Fact: Juan Pierre has an .804 OPS since June 26.
For Pierre, power isn't all too important. You know what you're getting into with 34-year-old -- nobody expects him to hit multiple home runs in a season, let alone have a slugging percentage north of .350. It's all about on-base percentage and stolen bases for Pierre.
And, in those two categories, Pierre hasn't hurt the White Sox since late June. Believe it or not, he's helped them. Significantly.
Pierre's been successful on 10 of 14 stolen base attempts, which still represents a sharp downturn from his career norms. But he's not hurting the White Sox on the basepaths like he was earlier in the season.
Where Pierre has been most effective, though, has been in getting himself on base. Since June 26, Pierre has a .389 OBP, pulling his season mark away from the abyss to .339 -- only two points lower than his quite-solid OBP of 2010.
That June 26 date isn't arbitrary. After going 0-6 with a walk in the White Sox's June 24 extra-inning loss to Washington, Pierre was benched for the following game. When he returned to the lineup that Sunday, he sported a .248/.310/.289 slash line in 337 plate appearances.
The week following his benching went well for Pierre, who had 11 hits and two walks in 34 plate appearances. He had back-to-back-to-back AAU National Championships game-winning RBIs June 30-July 2, which I still found a way to spin negatively.
Unfortunately, there's not much Pierre can do save a torrid second half that'll convince me he belongs on a White Sox team that's All In. The best thing he could do? Invent a time machine and play better in the first three months of the season.
But there's not much hope regarding Pierre. He's had just one above-average offensive season since leaving Florida five years ago, that being in 2009 with the Dodgers. Pierre's numbers that season were indicative of a flash-in-the-pan season, with nearly all his stats in line with his career average except for BABIP.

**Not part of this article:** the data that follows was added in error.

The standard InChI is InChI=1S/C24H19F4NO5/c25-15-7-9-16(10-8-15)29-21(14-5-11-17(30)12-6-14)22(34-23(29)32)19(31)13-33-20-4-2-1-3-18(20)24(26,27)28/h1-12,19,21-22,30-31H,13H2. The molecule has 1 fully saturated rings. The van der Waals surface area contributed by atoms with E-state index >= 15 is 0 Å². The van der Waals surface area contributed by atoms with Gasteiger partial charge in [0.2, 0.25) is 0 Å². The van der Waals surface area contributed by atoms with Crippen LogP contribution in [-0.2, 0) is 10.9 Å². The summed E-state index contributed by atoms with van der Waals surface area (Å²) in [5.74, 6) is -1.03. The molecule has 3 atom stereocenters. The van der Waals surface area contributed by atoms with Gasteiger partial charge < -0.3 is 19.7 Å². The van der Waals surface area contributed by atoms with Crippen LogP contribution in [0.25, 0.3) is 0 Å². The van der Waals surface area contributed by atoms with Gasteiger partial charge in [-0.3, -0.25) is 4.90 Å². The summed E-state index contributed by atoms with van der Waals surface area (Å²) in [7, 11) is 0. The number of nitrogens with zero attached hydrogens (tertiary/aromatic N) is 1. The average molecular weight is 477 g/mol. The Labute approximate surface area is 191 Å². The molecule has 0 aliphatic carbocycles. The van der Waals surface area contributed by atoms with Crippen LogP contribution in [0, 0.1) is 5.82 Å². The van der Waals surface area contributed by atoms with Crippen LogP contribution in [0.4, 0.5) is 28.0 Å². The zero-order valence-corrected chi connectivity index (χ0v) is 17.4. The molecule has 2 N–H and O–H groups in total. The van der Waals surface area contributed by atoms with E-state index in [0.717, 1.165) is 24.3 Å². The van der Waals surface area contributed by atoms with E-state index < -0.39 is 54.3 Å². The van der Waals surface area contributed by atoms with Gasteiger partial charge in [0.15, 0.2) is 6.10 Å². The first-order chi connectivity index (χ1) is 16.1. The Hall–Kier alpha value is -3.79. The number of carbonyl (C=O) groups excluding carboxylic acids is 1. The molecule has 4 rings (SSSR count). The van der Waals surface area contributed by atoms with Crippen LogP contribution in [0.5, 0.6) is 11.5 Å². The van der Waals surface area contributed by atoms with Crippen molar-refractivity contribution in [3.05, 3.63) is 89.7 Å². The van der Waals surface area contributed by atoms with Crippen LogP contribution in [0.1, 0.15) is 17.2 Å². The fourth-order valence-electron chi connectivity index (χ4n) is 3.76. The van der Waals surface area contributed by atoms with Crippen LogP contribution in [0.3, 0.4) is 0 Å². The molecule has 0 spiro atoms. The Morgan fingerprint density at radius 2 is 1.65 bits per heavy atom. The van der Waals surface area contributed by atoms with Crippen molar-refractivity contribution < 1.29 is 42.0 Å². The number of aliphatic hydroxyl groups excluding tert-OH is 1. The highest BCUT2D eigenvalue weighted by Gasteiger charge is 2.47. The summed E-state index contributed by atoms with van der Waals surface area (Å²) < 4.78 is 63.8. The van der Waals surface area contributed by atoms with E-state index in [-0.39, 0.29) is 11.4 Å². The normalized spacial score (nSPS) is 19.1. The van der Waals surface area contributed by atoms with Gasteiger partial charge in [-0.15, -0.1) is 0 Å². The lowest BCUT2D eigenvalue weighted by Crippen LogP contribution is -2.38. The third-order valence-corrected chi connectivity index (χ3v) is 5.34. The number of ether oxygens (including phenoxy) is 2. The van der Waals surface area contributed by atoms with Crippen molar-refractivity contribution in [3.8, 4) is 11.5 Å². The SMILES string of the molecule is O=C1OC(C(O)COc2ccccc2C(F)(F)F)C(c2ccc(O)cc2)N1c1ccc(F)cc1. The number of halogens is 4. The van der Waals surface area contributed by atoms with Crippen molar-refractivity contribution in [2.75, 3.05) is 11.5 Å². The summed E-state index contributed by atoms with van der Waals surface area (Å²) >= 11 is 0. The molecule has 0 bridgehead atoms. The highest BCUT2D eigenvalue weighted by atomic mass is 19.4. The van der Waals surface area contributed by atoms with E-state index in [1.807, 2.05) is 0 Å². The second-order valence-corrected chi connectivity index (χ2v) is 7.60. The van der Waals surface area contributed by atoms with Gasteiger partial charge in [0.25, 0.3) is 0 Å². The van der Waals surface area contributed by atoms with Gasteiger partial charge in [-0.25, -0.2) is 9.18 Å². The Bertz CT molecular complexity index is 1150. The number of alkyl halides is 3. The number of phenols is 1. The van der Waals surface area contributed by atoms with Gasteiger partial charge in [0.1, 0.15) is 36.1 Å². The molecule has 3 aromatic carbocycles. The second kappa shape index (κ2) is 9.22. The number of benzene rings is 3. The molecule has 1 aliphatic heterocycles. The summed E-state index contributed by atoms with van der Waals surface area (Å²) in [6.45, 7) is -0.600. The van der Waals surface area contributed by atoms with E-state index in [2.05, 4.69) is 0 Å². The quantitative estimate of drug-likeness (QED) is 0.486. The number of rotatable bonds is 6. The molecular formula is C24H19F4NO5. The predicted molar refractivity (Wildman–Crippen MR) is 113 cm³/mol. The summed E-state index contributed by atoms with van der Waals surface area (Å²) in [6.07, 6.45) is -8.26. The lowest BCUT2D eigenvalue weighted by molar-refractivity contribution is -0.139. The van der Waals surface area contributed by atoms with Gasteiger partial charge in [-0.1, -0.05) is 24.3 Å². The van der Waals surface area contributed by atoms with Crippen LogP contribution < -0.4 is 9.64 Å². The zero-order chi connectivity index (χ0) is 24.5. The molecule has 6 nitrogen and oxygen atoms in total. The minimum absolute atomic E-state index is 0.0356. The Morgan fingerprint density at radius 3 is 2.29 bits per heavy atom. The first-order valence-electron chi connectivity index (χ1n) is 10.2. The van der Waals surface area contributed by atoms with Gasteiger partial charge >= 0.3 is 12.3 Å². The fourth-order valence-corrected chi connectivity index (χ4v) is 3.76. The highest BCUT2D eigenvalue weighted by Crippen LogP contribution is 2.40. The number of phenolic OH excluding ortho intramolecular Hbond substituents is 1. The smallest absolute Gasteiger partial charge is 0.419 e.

-- Pierre's three good games could hurt the Sox in the long run, July 4, 2011
I can't say I regret my skepticism, because Pierre's track record certainly warranted it. But Pierre hasn't used a flux capacitor -- to the best of my knowledge -- to get his OBP back to an acceptable level. He's played well enough, at a level I certainly didn't expect, to get back to this point.
Of course, three weeks into Pierre's turnaround, I didn't think it was sustainable. His BABIP has regressed to .379 since June 24 -- still high, but not ridiculously high for a speedster.
The level of production Pierre has realized in the last month and a half isn't something that should be expected for the rest of the season, though. A .389 OBP is great, but one around .340 is more likely based on his White Sox averages.
And that's fine. A .340 OBP is more than fine, actually, as offense continues to take steps backward across baseball. If Pierre finishes out the final month and a half of the season with a .340 OBP, he'll hardly be a detriment to the White Sox.
Juan Pierre belongs on the White Sox. That's a sentence I never though I would type six weeks ago.